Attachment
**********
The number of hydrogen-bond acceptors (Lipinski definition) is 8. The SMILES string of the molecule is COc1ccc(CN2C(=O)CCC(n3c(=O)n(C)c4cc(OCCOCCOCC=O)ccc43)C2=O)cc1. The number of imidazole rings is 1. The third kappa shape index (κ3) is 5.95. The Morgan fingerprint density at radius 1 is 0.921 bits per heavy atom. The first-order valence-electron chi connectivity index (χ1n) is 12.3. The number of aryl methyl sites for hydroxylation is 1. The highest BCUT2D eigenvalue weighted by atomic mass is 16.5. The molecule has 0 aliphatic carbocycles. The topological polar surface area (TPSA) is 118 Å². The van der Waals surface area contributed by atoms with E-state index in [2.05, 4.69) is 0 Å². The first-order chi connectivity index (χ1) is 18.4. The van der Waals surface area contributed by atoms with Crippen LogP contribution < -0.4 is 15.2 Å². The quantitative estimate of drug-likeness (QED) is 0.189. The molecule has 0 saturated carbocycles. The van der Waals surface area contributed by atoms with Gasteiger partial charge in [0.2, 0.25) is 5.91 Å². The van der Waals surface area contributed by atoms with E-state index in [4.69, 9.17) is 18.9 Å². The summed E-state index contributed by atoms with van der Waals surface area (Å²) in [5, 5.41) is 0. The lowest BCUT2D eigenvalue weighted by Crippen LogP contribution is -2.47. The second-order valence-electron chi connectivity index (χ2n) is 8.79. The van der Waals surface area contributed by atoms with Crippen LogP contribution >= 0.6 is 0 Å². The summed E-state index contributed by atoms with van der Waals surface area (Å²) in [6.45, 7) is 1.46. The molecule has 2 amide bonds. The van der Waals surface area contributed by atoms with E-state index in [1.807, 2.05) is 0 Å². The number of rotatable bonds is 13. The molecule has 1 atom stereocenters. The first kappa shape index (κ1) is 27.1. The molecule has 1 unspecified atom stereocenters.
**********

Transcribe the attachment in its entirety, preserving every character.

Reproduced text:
The number of hydrogen-bond acceptors (Lipinski definition) is 8. The SMILES string of the molecule is COc1ccc(CN2C(=O)CCC(n3c(=O)n(C)c4cc(OCCOCCOCC=O)ccc43)C2=O)cc1. The number of imidazole rings is 1. The third kappa shape index (κ3) is 5.95. The Morgan fingerprint density at radius 1 is 0.921 bits per heavy atom. The first-order valence-electron chi connectivity index (χ1n) is 12.3. The number of aryl methyl sites for hydroxylation is 1. The highest BCUT2D eigenvalue weighted by atomic mass is 16.5. The molecule has 0 aliphatic carbocycles. The topological polar surface area (TPSA) is 118 Å². The van der Waals surface area contributed by atoms with E-state index in [2.05, 4.69) is 0 Å². The first-order chi connectivity index (χ1) is 18.4. The van der Waals surface area contributed by atoms with Crippen LogP contribution < -0.4 is 15.2 Å². The quantitative estimate of drug-likeness (QED) is 0.189. The molecule has 0 saturated carbocycles. The van der Waals surface area contributed by atoms with Gasteiger partial charge in [0.2, 0.25) is 5.91 Å². The van der Waals surface area contributed by atoms with E-state index in [4.69, 9.17) is 18.9 Å². The summed E-state index contributed by atoms with van der Waals surface area (Å²) in [5, 5.41) is 0. The lowest BCUT2D eigenvalue weighted by Crippen LogP contribution is -2.47. The second-order valence-electron chi connectivity index (χ2n) is 8.79. The van der Waals surface area contributed by atoms with Crippen LogP contribution >= 0.6 is 0 Å². The summed E-state index contributed by atoms with van der Waals surface area (Å²) in [6.45, 7) is 1.46. The molecule has 2 amide bonds. The van der Waals surface area contributed by atoms with E-state index in [1.807, 2.05) is 0 Å². The number of rotatable bonds is 13. The molecule has 1 atom stereocenters. The first kappa shape index (κ1) is 27.1. The molecule has 1 unspecified atom stereocenters.